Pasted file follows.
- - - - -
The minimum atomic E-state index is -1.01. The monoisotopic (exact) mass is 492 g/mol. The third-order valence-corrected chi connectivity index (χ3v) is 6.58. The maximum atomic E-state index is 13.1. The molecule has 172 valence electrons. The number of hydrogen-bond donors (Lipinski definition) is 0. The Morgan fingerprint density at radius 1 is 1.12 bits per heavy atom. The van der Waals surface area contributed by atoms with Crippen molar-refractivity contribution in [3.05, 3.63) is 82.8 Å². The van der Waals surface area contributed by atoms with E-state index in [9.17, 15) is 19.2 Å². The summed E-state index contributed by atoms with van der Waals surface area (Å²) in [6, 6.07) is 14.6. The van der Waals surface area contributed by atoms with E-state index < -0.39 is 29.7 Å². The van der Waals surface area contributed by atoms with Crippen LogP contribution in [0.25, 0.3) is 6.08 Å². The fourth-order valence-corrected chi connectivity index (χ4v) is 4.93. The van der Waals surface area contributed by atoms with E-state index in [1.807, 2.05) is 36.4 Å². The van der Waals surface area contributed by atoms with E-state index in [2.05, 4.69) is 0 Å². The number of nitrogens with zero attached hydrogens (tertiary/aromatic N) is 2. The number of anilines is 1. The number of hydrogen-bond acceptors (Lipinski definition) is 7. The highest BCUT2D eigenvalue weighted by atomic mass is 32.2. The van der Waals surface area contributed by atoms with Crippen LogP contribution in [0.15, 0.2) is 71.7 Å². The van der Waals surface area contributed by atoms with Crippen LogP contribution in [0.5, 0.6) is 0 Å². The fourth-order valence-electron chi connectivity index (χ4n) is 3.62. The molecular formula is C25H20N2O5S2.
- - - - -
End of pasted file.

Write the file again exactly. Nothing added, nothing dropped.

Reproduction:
The minimum atomic E-state index is -1.01. The monoisotopic (exact) mass is 492 g/mol. The third-order valence-corrected chi connectivity index (χ3v) is 6.58. The maximum atomic E-state index is 13.1. The molecule has 172 valence electrons. The number of hydrogen-bond donors (Lipinski definition) is 0. The Morgan fingerprint density at radius 1 is 1.12 bits per heavy atom. The van der Waals surface area contributed by atoms with Crippen molar-refractivity contribution in [3.05, 3.63) is 82.8 Å². The van der Waals surface area contributed by atoms with E-state index in [9.17, 15) is 19.2 Å². The summed E-state index contributed by atoms with van der Waals surface area (Å²) in [6, 6.07) is 14.6. The van der Waals surface area contributed by atoms with E-state index < -0.39 is 29.7 Å². The van der Waals surface area contributed by atoms with Crippen LogP contribution in [0.25, 0.3) is 6.08 Å². The fourth-order valence-corrected chi connectivity index (χ4v) is 4.93. The van der Waals surface area contributed by atoms with E-state index in [1.807, 2.05) is 36.4 Å². The van der Waals surface area contributed by atoms with E-state index in [2.05, 4.69) is 0 Å². The number of nitrogens with zero attached hydrogens (tertiary/aromatic N) is 2. The number of anilines is 1. The number of hydrogen-bond acceptors (Lipinski definition) is 7. The highest BCUT2D eigenvalue weighted by atomic mass is 32.2. The van der Waals surface area contributed by atoms with Crippen LogP contribution in [0.15, 0.2) is 71.7 Å². The van der Waals surface area contributed by atoms with Crippen LogP contribution in [0.5, 0.6) is 0 Å². The fourth-order valence-electron chi connectivity index (χ4n) is 3.62. The molecular formula is C25H20N2O5S2.